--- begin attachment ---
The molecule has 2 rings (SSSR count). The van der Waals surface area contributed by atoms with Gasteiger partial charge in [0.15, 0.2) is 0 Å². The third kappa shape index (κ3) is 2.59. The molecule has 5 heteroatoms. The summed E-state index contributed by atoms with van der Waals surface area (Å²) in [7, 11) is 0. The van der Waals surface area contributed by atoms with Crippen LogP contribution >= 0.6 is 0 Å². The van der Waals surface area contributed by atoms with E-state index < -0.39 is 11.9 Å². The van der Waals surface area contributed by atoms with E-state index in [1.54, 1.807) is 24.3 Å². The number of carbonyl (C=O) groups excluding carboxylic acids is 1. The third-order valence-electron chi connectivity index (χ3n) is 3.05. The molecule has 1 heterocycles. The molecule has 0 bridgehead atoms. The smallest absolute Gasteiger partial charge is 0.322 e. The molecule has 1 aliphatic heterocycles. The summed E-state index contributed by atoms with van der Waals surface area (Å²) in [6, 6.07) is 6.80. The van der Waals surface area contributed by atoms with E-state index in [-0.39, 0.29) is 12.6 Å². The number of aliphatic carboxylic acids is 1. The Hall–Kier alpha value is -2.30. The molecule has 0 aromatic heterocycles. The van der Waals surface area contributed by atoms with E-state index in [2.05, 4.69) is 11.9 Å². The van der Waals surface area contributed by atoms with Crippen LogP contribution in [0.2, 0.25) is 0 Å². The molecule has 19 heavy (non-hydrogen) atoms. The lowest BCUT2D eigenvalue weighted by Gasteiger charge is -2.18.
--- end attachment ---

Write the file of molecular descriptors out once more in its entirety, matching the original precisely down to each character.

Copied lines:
The molecule has 2 rings (SSSR count). The van der Waals surface area contributed by atoms with Gasteiger partial charge in [0.15, 0.2) is 0 Å². The third kappa shape index (κ3) is 2.59. The molecule has 5 heteroatoms. The summed E-state index contributed by atoms with van der Waals surface area (Å²) in [7, 11) is 0. The van der Waals surface area contributed by atoms with Crippen LogP contribution >= 0.6 is 0 Å². The van der Waals surface area contributed by atoms with E-state index < -0.39 is 11.9 Å². The van der Waals surface area contributed by atoms with E-state index in [1.54, 1.807) is 24.3 Å². The number of carbonyl (C=O) groups excluding carboxylic acids is 1. The third-order valence-electron chi connectivity index (χ3n) is 3.05. The molecule has 1 heterocycles. The molecule has 0 bridgehead atoms. The smallest absolute Gasteiger partial charge is 0.322 e. The molecule has 1 aliphatic heterocycles. The summed E-state index contributed by atoms with van der Waals surface area (Å²) in [6, 6.07) is 6.80. The van der Waals surface area contributed by atoms with E-state index in [-0.39, 0.29) is 12.6 Å². The number of aliphatic carboxylic acids is 1. The Hall–Kier alpha value is -2.30. The molecule has 0 aromatic heterocycles. The van der Waals surface area contributed by atoms with E-state index in [2.05, 4.69) is 11.9 Å². The van der Waals surface area contributed by atoms with Crippen LogP contribution in [0.2, 0.25) is 0 Å². The molecule has 19 heavy (non-hydrogen) atoms. The lowest BCUT2D eigenvalue weighted by Gasteiger charge is -2.18.